egan, Minnesota – The season is underway for 34,629 student-athletes participating in USA Clay Target League (USACTL) programs this spring. Those athletes compete on 1,625 high school, college and homeschool teams across the country, supported by more than 9,600 coaches, team personnel and other volunteers.
“Parents want safe, school-based, non-traditional outdoor activities for their students. They want their youth to have the sense of belonging and camaraderie that team activities provide without the high costs and limited playing opportunities of traditional high school sports.” said John Nelson, president of the USACTL.
“Each year, 95% of students who do not graduate return to participate in League programs and nearly 9,800 new athletes joined the League this spring through their school teams. In the League there are no bench warmers, everyone participates thanks to the efforts of the shooting ranges, coaches and parents who make the teams flourish”.
For high school athletes, their nine-week spring season is already underway and will conclude on May 20. The season is followed by State Tournaments in June, leading up to the High School National Championship in July.
College athletes compete in a shorter season in the spring and then return to compete in the fall leading up to the USA Collegiate Clay Target League (USACCTL) National Championships in late October.
About the USA Clay Target League
With more than 47,000 participating athletes in the 2022-23 school year, the nonprofit USA Clay Target League is the largest clay target shooting organization in the United States. The League offers trap, skeet, sports clay, and 5-tier leagues to high schools and post-secondary schools across the country.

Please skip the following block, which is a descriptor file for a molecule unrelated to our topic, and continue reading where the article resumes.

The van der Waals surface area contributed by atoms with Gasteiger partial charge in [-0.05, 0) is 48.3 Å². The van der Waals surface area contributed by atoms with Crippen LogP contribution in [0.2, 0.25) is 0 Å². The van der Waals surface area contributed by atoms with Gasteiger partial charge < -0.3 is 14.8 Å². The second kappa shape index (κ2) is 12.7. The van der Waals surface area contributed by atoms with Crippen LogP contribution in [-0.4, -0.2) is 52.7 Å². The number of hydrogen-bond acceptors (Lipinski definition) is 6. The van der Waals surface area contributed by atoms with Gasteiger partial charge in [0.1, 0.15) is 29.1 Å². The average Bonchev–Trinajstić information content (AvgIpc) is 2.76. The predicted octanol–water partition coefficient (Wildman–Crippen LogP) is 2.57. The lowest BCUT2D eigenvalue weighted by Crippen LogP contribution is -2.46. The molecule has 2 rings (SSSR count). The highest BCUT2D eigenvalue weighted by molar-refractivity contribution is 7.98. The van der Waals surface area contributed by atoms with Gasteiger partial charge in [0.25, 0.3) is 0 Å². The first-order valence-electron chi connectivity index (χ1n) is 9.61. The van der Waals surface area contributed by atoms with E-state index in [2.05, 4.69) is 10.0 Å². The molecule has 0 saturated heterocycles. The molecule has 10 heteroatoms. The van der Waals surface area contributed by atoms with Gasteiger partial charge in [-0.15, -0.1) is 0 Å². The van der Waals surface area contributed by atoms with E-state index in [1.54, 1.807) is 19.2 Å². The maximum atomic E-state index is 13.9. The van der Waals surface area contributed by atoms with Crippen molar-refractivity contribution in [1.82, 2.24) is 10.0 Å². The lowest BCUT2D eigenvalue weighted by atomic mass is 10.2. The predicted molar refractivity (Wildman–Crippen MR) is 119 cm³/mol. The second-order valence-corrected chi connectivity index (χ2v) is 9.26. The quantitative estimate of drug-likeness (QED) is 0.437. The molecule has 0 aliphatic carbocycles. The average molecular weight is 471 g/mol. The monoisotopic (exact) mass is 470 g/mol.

La Liga is the only 100% school-approved clay-target sports program in the United States. Each team must have the approval of the school to participate. Most participating schools have lettering programs as well as yearbook listings for teams. Additionally, each year the League and post-secondary institutions award tens of thousands of dollars in scholarships to qualifying seniors.
The coeducational and adaptive nature of the League are key attractions to schools across the country: it is fully Title IX compliant with male and female athletes competing on the same team, and it is an ‘adapted’ sport, allowing students to with physical disabilities participate.
The League’s priorities are safety, fun and aim, in that order.
The League is the safest sport in school, with no injuries reported since the League’s inception in 2001. Each athlete must complete a firearms safety certification before participating.
See the 2022 US Clay Target Impact Report
Visit http://usaclaytarget.com for more information.